The Kyrgyz Republic
Travel Warnings: Issued when Protracted situations make a country dangerous or unstable. Defer or reconsider travel.
Travel Alerts: Issued when short-term conditions pose imminent threats. Defer or reconsider travel.
Embassy Messages: Issued when local security issues arise.
Six Months from date of entry
One full page
Up to the equivalent of 3,000 USD.
Up to the equivalent of 3,000 USD.
The Kyrgyz Republic is a mountainous country of 6 million people. Tourism is not highly developed, despite spectacular natural beauty, and there is substantial rural poverty. Air and land travel internally and to neighboring countries is limited and can be subject to delays due to infrastructure shortcomings and winter weather. Rural and urban areas are subject to power, natural gas, and water outages. Read the Department of State’s Fact Sheet for information on U.S.-Kyrgyz relations.
Some HIV/AIDS restrictions exist for visitors and residents in the Kyrgyz Republic. You must provide proof that you are HIV negative if requested by local authorities. Refusal to do so could result in administrative charges. Travelers applying for a work permit must submit to an HIV test as a part of the process. However, a positive test result will not necessarily result in the refusal of the work permit. Please verify current requirements with the Embassy of the Kyrgyz Republic before you travel.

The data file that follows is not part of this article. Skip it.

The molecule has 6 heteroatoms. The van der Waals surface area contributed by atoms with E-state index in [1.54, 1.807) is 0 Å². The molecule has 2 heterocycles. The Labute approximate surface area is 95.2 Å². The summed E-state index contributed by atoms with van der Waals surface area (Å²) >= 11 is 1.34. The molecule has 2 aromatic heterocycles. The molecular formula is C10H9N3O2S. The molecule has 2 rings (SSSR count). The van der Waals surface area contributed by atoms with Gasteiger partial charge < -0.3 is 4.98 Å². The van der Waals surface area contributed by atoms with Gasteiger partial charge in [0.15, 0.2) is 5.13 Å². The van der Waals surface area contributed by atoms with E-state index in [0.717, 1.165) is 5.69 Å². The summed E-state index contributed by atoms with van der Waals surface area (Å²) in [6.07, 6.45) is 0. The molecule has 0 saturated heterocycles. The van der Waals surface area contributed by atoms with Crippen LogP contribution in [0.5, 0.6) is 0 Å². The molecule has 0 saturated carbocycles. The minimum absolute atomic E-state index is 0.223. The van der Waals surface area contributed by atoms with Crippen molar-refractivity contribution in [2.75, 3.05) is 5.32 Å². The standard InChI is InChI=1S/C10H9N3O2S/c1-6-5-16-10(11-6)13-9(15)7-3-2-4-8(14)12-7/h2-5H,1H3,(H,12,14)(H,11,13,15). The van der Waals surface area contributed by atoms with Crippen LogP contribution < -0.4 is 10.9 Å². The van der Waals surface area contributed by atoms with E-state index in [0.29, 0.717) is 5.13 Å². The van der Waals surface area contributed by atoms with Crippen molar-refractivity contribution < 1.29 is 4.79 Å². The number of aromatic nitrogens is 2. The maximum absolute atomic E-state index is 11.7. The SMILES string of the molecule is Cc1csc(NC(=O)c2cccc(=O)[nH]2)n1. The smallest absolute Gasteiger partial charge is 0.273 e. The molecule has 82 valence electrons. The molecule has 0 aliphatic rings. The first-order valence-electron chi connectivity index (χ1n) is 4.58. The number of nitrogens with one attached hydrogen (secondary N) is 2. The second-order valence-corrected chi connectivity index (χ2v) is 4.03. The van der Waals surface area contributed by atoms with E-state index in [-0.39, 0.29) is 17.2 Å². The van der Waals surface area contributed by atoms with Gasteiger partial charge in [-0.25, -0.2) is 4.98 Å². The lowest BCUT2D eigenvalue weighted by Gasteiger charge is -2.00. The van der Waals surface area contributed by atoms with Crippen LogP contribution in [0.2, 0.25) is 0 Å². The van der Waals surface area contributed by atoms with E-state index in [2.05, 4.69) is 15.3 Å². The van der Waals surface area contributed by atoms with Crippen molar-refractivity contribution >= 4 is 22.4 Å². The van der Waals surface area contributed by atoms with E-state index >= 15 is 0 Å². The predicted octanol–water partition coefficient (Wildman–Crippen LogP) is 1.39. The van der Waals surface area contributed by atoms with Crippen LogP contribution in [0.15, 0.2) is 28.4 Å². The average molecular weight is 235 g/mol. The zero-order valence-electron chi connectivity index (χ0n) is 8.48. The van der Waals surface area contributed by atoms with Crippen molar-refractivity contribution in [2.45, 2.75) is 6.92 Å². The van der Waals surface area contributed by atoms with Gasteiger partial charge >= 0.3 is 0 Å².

Information about dual nationality or the prevention of international child abduction can be found on our website. For further information about customs regulations, please read our Customs Information page.
Ethnic, political, and socio-economic tensions continue to exist in the Kyrgyz Republic, especially in the south. Supporters of terrorist groups and anti-Western, anti-Semitic extremist organizations have expressed anti-U.S. sentiments and may attempt to target U.S. or Western interests in the region, including the Kyrgyz Republic. On August 30, 2016 a vehicle-borne explosive device was detonated at the Chinese Embassy located less than 300 meters from the U.S. Embassy in Bishkek. Kyrgyz police located and detonated several explosive devices near downtown Bishkek in September 2016 and have since made several terrorism-related arrests throughout the Kyrgyz Republic.
Protests and demonstrations can break out without advance notice. During times of political unrest, demonstrators often gather in front of the Presidential Administration building (White House), the Parliament, and on Alatoo Square in Bishkek’s city center. Avoid the vicinity of any protests, because even protests that are intended to be peaceful can turn confrontational and possibly escalate into violence.
Crime: The greatest threats to tourists and travelers in Bishkek are traffic accidents and street crime. There have been reports of violent muggings of foreigners in downtown Bishkek at night, as well as in more rural areas outside of Bishkek. Other common crimes include auto theft and pick-pocketing in crowded places such as markets, internet cafes, and on public transportation. U.S. citizens have been robbed by groups of young men who followed them back to their residences from hotels and bars. In addition, U.S. citizens have been victims of rape, assault, and kidnapping in the past. Attackers do not always avoid violent confrontation with their victims.